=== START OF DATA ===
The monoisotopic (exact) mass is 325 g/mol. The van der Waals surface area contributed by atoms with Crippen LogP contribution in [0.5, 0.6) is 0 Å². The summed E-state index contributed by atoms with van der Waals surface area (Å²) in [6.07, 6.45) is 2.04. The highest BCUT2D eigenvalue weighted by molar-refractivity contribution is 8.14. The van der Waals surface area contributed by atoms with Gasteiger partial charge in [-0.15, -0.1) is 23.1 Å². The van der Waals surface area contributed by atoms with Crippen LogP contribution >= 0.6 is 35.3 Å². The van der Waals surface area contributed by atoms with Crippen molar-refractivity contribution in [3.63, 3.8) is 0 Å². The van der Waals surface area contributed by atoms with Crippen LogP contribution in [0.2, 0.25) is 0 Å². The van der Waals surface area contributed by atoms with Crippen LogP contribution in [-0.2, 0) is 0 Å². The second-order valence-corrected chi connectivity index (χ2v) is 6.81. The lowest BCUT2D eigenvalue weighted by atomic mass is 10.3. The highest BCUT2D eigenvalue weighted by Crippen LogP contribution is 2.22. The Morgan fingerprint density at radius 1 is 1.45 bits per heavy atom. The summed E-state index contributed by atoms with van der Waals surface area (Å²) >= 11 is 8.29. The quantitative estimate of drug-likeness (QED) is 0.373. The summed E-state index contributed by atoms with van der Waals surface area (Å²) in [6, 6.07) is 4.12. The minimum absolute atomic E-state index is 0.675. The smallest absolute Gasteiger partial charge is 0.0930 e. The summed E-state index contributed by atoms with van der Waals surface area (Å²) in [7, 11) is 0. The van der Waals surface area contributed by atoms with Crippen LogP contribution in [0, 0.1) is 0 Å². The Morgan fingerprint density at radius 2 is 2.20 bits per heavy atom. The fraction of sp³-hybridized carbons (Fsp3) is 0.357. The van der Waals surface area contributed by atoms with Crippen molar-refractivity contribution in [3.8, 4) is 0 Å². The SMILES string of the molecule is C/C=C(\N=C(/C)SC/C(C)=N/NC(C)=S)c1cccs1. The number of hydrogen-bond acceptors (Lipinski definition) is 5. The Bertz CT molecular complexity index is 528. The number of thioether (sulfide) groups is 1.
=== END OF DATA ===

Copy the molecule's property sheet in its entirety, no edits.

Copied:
The monoisotopic (exact) mass is 325 g/mol. The van der Waals surface area contributed by atoms with Crippen LogP contribution in [0.5, 0.6) is 0 Å². The summed E-state index contributed by atoms with van der Waals surface area (Å²) in [6.07, 6.45) is 2.04. The highest BCUT2D eigenvalue weighted by molar-refractivity contribution is 8.14. The van der Waals surface area contributed by atoms with Gasteiger partial charge in [-0.15, -0.1) is 23.1 Å². The van der Waals surface area contributed by atoms with Crippen LogP contribution >= 0.6 is 35.3 Å². The van der Waals surface area contributed by atoms with Crippen molar-refractivity contribution in [3.63, 3.8) is 0 Å². The van der Waals surface area contributed by atoms with Crippen LogP contribution in [0.2, 0.25) is 0 Å². The van der Waals surface area contributed by atoms with Crippen LogP contribution in [-0.2, 0) is 0 Å². The second-order valence-corrected chi connectivity index (χ2v) is 6.81. The lowest BCUT2D eigenvalue weighted by atomic mass is 10.3. The highest BCUT2D eigenvalue weighted by Crippen LogP contribution is 2.22. The Morgan fingerprint density at radius 1 is 1.45 bits per heavy atom. The summed E-state index contributed by atoms with van der Waals surface area (Å²) >= 11 is 8.29. The quantitative estimate of drug-likeness (QED) is 0.373. The summed E-state index contributed by atoms with van der Waals surface area (Å²) in [6, 6.07) is 4.12. The minimum absolute atomic E-state index is 0.675. The smallest absolute Gasteiger partial charge is 0.0930 e. The summed E-state index contributed by atoms with van der Waals surface area (Å²) in [7, 11) is 0. The van der Waals surface area contributed by atoms with Crippen LogP contribution in [0, 0.1) is 0 Å². The Morgan fingerprint density at radius 2 is 2.20 bits per heavy atom. The fraction of sp³-hybridized carbons (Fsp3) is 0.357. The van der Waals surface area contributed by atoms with Crippen molar-refractivity contribution in [3.8, 4) is 0 Å². The SMILES string of the molecule is C/C=C(\N=C(/C)SC/C(C)=N/NC(C)=S)c1cccs1. The number of hydrogen-bond acceptors (Lipinski definition) is 5. The Bertz CT molecular complexity index is 528. The number of thioether (sulfide) groups is 1.